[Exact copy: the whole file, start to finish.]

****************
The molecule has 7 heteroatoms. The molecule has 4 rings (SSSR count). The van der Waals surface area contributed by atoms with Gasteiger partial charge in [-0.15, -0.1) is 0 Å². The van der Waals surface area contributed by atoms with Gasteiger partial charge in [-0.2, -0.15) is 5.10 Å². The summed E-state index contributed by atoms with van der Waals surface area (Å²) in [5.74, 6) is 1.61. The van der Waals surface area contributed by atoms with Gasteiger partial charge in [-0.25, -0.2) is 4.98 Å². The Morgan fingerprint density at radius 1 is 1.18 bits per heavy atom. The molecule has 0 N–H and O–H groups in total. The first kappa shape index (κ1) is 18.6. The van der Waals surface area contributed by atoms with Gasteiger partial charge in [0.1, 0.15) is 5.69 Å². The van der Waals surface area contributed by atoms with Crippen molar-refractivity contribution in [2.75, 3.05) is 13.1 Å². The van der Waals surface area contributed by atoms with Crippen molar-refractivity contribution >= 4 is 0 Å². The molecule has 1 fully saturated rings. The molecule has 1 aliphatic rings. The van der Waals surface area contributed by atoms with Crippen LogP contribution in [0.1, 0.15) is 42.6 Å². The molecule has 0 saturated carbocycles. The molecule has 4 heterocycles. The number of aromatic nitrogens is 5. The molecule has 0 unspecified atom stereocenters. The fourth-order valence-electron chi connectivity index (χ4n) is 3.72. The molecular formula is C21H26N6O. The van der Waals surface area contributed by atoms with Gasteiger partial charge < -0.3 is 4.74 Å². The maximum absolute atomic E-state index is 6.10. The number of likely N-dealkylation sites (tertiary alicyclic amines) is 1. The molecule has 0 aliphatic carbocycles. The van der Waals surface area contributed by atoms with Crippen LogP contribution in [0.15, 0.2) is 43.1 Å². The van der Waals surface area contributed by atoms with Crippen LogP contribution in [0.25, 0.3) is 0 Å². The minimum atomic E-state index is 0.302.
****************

The molecule has 7 heteroatoms. The molecule has 4 rings (SSSR count). The van der Waals surface area contributed by atoms with Gasteiger partial charge in [-0.15, -0.1) is 0 Å². The van der Waals surface area contributed by atoms with Gasteiger partial charge in [-0.2, -0.15) is 5.10 Å². The summed E-state index contributed by atoms with van der Waals surface area (Å²) in [5.74, 6) is 1.61. The van der Waals surface area contributed by atoms with Gasteiger partial charge in [-0.25, -0.2) is 4.98 Å². The Morgan fingerprint density at radius 1 is 1.18 bits per heavy atom. The molecule has 0 N–H and O–H groups in total. The first kappa shape index (κ1) is 18.6. The van der Waals surface area contributed by atoms with Gasteiger partial charge in [0.1, 0.15) is 5.69 Å². The van der Waals surface area contributed by atoms with Crippen molar-refractivity contribution in [2.75, 3.05) is 13.1 Å². The van der Waals surface area contributed by atoms with Crippen molar-refractivity contribution >= 4 is 0 Å². The molecule has 1 fully saturated rings. The molecule has 1 aliphatic rings. The van der Waals surface area contributed by atoms with Crippen LogP contribution in [0.1, 0.15) is 42.6 Å². The molecule has 0 saturated carbocycles. The molecule has 4 heterocycles. The number of aromatic nitrogens is 5. The molecule has 0 unspecified atom stereocenters. The fourth-order valence-electron chi connectivity index (χ4n) is 3.72. The molecular formula is C21H26N6O. The van der Waals surface area contributed by atoms with Gasteiger partial charge < -0.3 is 4.74 Å². The maximum absolute atomic E-state index is 6.10. The number of likely N-dealkylation sites (tertiary alicyclic amines) is 1. The molecule has 0 aliphatic carbocycles. The van der Waals surface area contributed by atoms with Crippen LogP contribution in [0.15, 0.2) is 43.1 Å². The van der Waals surface area contributed by atoms with Crippen LogP contribution in [0.25, 0.3) is 0 Å². The minimum atomic E-state index is 0.302.